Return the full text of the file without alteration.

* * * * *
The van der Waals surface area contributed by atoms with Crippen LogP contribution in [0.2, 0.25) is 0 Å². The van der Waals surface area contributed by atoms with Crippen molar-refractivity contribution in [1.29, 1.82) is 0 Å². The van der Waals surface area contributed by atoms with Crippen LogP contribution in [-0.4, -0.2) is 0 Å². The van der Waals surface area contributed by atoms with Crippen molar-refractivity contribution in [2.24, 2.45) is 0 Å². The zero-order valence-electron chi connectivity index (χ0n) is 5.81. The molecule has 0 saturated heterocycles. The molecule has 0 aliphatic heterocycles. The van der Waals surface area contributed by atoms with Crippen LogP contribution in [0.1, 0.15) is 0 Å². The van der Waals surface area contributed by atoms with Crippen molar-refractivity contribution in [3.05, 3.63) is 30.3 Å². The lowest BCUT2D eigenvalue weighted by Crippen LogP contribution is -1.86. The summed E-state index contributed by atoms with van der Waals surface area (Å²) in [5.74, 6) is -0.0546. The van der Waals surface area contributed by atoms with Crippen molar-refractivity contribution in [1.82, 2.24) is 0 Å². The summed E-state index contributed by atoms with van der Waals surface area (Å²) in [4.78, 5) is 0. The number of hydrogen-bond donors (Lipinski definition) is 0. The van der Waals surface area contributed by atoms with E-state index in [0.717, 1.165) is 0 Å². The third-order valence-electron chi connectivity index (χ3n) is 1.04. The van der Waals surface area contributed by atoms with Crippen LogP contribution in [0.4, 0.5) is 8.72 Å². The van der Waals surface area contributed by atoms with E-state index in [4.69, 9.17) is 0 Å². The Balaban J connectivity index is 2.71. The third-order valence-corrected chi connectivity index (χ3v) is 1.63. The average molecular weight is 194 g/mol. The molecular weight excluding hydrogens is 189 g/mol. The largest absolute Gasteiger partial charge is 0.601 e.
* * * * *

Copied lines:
The van der Waals surface area contributed by atoms with Crippen LogP contribution in [0.2, 0.25) is 0 Å². The van der Waals surface area contributed by atoms with Crippen molar-refractivity contribution in [1.29, 1.82) is 0 Å². The van der Waals surface area contributed by atoms with Crippen LogP contribution in [-0.4, -0.2) is 0 Å². The van der Waals surface area contributed by atoms with Crippen molar-refractivity contribution in [2.24, 2.45) is 0 Å². The zero-order valence-electron chi connectivity index (χ0n) is 5.81. The molecule has 0 saturated heterocycles. The molecule has 0 aliphatic heterocycles. The van der Waals surface area contributed by atoms with Crippen LogP contribution in [0.1, 0.15) is 0 Å². The van der Waals surface area contributed by atoms with Crippen molar-refractivity contribution in [3.05, 3.63) is 30.3 Å². The lowest BCUT2D eigenvalue weighted by Crippen LogP contribution is -1.86. The summed E-state index contributed by atoms with van der Waals surface area (Å²) in [5.74, 6) is -0.0546. The van der Waals surface area contributed by atoms with Crippen molar-refractivity contribution in [1.82, 2.24) is 0 Å². The summed E-state index contributed by atoms with van der Waals surface area (Å²) in [4.78, 5) is 0. The number of hydrogen-bond donors (Lipinski definition) is 0. The van der Waals surface area contributed by atoms with E-state index in [0.717, 1.165) is 0 Å². The third-order valence-electron chi connectivity index (χ3n) is 1.04. The van der Waals surface area contributed by atoms with Crippen LogP contribution in [0.4, 0.5) is 8.72 Å². The van der Waals surface area contributed by atoms with E-state index in [4.69, 9.17) is 0 Å². The Balaban J connectivity index is 2.71. The third-order valence-corrected chi connectivity index (χ3v) is 1.63. The average molecular weight is 194 g/mol. The molecular weight excluding hydrogens is 189 g/mol. The largest absolute Gasteiger partial charge is 0.601 e.